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Today’s Black History Month spotlight is Althea Gibson.   Althea Gibson was born in South Carolina on August 25,1927.  At an early age, she developed a love of sport. Her great talent was in tennis, but in the 1940s and ’50s, most tournaments were closed to African Americans. Gibson kept playing (and winning) until her skills could no longer be denied, and in 1951, she became the first African American to play at Wimbledon. Gibson won the women’s singles and doubles at Wimbledon in 1957, and won the U.S. Open in 1958.

Following her retirement in 1971, Gibson was inducted into the International Tennis Hall of Fame. Beginning in 1975, she served 10 years as commissioner of athletics for New Jersey State. She was also a member of the governor’s council on physical fitness.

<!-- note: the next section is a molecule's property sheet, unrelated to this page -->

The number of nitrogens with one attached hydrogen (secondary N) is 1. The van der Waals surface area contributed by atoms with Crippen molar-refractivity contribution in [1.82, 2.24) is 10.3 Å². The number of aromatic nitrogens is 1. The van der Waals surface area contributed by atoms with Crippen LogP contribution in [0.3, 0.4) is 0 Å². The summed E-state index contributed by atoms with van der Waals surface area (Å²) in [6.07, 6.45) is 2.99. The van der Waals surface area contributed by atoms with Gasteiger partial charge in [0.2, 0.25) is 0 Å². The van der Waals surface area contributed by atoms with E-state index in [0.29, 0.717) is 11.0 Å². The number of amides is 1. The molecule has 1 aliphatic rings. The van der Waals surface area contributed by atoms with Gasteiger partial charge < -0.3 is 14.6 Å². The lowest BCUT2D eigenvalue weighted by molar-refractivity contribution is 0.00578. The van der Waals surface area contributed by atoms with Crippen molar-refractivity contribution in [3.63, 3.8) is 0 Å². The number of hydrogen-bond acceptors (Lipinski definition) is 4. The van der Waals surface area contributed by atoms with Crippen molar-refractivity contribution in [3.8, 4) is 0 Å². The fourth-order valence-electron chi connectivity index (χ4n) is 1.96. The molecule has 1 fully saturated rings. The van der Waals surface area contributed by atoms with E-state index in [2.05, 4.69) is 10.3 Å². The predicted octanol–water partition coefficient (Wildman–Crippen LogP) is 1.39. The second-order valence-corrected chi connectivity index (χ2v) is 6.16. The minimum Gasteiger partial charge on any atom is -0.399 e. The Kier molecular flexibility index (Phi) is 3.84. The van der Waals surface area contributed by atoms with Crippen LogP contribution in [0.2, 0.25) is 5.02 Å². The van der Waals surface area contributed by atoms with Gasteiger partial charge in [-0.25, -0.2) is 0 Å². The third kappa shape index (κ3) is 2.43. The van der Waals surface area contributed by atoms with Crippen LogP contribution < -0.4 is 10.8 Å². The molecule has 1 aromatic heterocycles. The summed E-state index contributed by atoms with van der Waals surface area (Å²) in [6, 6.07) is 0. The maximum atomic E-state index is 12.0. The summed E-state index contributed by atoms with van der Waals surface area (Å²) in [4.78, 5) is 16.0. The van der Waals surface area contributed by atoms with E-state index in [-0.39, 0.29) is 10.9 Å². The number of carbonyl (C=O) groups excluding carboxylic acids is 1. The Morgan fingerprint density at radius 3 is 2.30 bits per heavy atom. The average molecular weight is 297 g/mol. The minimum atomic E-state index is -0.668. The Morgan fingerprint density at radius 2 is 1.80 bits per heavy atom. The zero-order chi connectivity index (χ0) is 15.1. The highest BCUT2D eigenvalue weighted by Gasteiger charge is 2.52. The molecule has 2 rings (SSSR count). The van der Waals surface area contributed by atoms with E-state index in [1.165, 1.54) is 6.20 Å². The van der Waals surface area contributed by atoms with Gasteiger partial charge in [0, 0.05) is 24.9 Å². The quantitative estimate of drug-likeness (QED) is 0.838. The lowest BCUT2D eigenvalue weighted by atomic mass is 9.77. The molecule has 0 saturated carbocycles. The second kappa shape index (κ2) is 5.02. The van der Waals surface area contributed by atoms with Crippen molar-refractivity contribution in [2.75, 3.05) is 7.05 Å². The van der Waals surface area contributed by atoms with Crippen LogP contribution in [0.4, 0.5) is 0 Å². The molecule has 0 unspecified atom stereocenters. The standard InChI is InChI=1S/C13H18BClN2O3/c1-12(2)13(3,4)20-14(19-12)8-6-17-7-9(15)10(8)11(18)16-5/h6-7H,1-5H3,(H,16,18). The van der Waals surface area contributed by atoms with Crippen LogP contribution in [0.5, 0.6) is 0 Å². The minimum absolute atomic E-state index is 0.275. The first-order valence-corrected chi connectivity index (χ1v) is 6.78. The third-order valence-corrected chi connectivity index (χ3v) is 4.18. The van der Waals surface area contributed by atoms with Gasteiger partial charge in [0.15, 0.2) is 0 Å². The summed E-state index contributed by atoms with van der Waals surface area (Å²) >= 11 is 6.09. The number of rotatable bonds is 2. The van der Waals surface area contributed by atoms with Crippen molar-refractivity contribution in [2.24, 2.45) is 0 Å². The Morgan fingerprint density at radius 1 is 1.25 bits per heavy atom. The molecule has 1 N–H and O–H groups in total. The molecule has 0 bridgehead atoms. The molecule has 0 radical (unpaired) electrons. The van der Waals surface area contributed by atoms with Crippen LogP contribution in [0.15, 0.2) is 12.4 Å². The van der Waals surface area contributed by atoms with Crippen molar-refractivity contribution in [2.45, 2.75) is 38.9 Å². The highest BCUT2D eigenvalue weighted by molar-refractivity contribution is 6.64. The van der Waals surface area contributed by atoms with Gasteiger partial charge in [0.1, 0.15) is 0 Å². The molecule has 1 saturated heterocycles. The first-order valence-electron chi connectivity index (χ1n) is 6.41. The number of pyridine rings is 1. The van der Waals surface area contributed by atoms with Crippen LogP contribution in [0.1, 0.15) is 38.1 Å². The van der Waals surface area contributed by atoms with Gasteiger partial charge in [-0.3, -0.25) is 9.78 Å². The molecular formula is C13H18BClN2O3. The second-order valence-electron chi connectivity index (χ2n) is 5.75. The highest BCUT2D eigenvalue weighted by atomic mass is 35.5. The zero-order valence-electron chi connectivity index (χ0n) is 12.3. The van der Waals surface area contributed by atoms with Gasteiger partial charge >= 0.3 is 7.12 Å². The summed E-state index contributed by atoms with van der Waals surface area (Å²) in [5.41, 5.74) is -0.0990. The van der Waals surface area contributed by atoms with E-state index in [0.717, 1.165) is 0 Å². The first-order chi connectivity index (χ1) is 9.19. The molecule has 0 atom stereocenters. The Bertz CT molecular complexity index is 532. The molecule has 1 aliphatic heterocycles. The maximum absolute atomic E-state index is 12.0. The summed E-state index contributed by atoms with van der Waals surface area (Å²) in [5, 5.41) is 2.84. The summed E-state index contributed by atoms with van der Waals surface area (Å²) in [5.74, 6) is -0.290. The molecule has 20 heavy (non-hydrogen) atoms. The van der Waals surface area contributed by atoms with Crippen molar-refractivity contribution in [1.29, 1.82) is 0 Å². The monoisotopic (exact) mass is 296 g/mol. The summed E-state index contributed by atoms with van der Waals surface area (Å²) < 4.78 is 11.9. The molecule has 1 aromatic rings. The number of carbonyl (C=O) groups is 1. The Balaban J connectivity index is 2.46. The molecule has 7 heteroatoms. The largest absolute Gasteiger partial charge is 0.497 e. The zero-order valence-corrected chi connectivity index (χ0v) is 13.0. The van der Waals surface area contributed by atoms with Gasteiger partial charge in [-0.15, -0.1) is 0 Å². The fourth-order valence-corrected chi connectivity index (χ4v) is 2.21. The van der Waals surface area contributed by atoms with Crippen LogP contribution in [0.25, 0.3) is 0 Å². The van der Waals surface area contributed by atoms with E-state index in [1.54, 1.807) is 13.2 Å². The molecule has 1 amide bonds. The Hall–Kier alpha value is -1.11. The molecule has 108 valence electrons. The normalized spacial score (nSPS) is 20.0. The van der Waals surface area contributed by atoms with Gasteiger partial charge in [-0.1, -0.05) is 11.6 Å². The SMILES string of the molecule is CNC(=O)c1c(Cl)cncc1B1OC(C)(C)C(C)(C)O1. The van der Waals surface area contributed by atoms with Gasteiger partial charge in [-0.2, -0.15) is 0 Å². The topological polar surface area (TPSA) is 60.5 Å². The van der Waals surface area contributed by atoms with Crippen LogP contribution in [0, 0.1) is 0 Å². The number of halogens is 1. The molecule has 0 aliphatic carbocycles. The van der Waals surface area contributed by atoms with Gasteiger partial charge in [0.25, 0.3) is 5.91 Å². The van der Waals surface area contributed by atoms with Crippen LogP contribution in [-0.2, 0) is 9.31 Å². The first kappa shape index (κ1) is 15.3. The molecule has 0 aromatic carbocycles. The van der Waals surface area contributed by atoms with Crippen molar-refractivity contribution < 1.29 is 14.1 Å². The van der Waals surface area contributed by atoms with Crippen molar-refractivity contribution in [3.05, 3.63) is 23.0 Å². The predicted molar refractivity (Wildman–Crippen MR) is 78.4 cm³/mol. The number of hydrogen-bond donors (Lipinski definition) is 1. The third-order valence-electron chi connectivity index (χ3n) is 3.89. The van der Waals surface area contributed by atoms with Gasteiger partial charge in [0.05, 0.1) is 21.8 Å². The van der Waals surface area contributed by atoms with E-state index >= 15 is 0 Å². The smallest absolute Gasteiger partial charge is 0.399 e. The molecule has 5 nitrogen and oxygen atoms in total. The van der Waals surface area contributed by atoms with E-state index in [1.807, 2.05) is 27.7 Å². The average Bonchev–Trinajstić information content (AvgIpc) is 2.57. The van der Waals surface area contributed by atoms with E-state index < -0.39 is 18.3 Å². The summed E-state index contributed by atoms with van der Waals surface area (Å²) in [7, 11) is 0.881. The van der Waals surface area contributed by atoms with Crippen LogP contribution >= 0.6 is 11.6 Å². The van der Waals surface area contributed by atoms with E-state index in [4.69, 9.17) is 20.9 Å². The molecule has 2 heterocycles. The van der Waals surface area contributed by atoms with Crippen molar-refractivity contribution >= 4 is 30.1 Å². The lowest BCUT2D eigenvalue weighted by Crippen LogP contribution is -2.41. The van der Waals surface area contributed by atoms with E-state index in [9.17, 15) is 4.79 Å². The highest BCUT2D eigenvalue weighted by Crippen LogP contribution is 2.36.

Gibson’s last few years were dominated by hardship. She nearly went bankrupt before tennis great Billy Jean King and others stepped in to help her out. Her health, too, went into decline. She suffered a stroke and developed serious heart problems.

On September 28,2003, Gibson died of respiratory failure in East Orange, New Jersey.

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